Anyway, I think Cord hit the highlight issues.  I'm part-time now and started looking again at moonlighting opportunities, but I've come to the realization: Being a part of a SDG, I make much more money at a much nicer shop with much better hours with much less stress than moonlighting....

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        • #5




          Views of a retired EM doc.  Locums, straight out of residency, is a poor choice for professional development. As a fly-in, your medical staff colleagues will not invest in you, offer feedback, and you’ll have no mentors.  You need the strum and drag of a medical staff to mold  you.
          Click to expand...


          Agreed, but I'll take the contra view.  Working at a bunch of hospitals prior to my "permanent" job gave a good perspective: when I get bummed out about how dysfunctional things are, I have a broad database of even worse scenarios....

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          • #6
            Can someone tell me what sdg and cmg stand for?

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            • #7
              Small democratic group
              Contract management group (or as I say, corporate mega group)

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              • #8
                Haha I gather from that sdg is much better than cmg...

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                • #9




                  Haha I gather from that sdg is much better than cmg…
                  Click to expand...


                  CMGs are your Envision (formerly EMCare), Team Health, Vituity (formerly CEP), USACS (formerly EMP), etc. Don't be mistaken, though, there are a few predatory SDGs out there but for the most part any SDG will blow the doors off any CMG. It pays to own your job.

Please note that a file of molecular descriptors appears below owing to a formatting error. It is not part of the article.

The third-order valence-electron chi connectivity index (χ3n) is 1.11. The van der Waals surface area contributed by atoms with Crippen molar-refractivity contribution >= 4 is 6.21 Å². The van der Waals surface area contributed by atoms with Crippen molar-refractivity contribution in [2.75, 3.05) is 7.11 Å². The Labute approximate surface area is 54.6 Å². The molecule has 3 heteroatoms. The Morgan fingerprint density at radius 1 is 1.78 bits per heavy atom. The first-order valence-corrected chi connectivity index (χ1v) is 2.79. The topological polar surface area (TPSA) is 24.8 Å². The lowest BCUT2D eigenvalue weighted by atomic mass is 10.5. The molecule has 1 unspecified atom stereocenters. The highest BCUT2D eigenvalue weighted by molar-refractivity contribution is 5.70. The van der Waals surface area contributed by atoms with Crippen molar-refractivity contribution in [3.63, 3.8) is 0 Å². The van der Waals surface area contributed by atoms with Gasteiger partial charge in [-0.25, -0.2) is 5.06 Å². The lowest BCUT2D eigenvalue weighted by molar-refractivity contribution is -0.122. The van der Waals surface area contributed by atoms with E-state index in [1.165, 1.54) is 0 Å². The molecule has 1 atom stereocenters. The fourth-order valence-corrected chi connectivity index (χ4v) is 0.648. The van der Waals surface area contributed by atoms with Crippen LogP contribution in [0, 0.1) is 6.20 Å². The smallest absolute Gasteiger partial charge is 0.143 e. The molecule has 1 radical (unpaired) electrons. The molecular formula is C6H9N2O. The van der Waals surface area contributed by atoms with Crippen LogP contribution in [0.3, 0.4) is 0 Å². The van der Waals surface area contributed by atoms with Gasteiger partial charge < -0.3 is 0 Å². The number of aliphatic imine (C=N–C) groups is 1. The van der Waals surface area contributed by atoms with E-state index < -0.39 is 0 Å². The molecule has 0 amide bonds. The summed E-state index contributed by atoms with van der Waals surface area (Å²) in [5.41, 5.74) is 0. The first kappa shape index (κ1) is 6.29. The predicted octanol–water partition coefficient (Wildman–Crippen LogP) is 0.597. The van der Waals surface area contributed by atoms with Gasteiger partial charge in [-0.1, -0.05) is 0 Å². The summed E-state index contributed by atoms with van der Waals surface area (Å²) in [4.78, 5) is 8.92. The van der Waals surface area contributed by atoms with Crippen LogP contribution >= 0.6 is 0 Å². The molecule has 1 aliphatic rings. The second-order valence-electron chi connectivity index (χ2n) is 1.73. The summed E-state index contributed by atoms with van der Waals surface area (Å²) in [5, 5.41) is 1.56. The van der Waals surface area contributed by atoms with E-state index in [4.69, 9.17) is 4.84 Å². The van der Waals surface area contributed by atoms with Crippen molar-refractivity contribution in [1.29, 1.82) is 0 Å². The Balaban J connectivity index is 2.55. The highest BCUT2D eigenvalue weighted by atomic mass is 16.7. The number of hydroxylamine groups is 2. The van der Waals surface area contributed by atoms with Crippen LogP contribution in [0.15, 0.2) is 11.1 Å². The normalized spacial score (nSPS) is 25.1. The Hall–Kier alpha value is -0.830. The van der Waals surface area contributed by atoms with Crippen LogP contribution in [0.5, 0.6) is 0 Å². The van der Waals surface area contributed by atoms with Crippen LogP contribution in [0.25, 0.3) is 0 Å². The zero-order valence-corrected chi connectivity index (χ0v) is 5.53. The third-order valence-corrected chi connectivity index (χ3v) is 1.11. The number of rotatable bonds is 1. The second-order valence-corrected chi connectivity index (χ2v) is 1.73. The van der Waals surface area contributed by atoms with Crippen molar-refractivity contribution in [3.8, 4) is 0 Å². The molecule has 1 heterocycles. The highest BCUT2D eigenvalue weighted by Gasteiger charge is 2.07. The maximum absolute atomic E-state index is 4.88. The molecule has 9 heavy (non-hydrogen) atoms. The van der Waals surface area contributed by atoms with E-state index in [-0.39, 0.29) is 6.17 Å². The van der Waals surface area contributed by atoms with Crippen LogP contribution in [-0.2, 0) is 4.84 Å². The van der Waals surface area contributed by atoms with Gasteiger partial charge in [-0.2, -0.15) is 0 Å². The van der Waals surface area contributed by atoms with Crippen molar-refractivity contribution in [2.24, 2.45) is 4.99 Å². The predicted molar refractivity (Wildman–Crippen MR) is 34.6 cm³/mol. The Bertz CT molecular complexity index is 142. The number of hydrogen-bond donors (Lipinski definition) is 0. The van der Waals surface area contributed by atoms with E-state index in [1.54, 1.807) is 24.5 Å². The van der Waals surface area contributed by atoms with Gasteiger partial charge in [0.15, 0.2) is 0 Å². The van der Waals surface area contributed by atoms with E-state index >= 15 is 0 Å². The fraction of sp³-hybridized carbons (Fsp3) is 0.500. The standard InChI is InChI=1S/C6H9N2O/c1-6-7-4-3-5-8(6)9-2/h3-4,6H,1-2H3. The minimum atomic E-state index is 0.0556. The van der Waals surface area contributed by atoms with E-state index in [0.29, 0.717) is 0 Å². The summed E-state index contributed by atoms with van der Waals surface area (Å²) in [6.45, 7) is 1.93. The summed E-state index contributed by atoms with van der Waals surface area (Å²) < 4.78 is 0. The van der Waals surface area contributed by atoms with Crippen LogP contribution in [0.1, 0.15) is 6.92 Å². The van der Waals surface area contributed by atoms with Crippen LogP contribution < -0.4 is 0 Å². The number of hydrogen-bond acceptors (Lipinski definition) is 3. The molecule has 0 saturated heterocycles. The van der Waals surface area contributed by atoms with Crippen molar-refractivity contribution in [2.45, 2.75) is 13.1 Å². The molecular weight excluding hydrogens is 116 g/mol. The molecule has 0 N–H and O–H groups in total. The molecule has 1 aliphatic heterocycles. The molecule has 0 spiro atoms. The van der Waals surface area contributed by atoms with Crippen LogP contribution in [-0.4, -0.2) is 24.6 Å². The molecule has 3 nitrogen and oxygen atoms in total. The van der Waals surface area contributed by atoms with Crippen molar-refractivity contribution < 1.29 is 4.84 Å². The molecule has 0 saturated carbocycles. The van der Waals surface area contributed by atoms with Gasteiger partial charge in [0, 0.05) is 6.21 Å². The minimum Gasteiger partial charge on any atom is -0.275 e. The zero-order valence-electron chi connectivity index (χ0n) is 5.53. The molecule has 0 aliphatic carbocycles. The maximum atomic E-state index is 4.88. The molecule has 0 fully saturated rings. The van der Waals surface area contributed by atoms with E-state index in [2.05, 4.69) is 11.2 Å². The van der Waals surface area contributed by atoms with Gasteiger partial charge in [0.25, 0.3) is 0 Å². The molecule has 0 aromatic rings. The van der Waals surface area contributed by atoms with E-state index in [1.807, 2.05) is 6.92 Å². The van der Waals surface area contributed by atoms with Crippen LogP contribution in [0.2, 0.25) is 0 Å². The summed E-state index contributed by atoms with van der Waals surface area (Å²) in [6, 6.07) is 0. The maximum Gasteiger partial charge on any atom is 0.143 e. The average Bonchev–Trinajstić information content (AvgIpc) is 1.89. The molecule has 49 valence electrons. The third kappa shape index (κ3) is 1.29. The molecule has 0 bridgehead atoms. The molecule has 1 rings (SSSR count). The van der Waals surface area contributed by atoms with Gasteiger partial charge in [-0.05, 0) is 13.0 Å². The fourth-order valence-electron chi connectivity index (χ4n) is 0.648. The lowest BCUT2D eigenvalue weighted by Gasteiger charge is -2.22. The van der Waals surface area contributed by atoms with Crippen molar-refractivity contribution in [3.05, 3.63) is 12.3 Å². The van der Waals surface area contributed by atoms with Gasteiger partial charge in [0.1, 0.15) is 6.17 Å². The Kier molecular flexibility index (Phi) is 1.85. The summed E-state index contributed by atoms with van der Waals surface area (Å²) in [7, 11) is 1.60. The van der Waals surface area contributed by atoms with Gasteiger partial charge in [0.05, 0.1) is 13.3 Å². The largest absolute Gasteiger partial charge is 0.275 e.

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                  • #10


                    I am thinking about my plans for work after residency and think locums might be a good opportunity for me out of residency to quickly work to pay off our debts and then look at settling down somewhere. Primary reasons for looking into locums is flexibility.
                    Click to expand...


                    I don't work in an ED. My view is... many EDs are run my small groups which are often fully staffed and are not publically hiring, nor are looking for locums.

                    Do you want to work in a large urban level 1 trama center ED, or a random suburban urgent care center? Have you worked in either? Do you have any interest in academics, teaching or working in a large medical center or a smaller hospital with less inpatient facilities? Are you willing to live in a very rural setting and manage whatever comes in, with varying levels of resources?

                     


                    Travel is very important to my partner and I.
                    Click to expand...


                    I'm assuming you mean pleasure travel. Seems like any "shift" schedule would be helpful to free up time to travel, without having to take time off.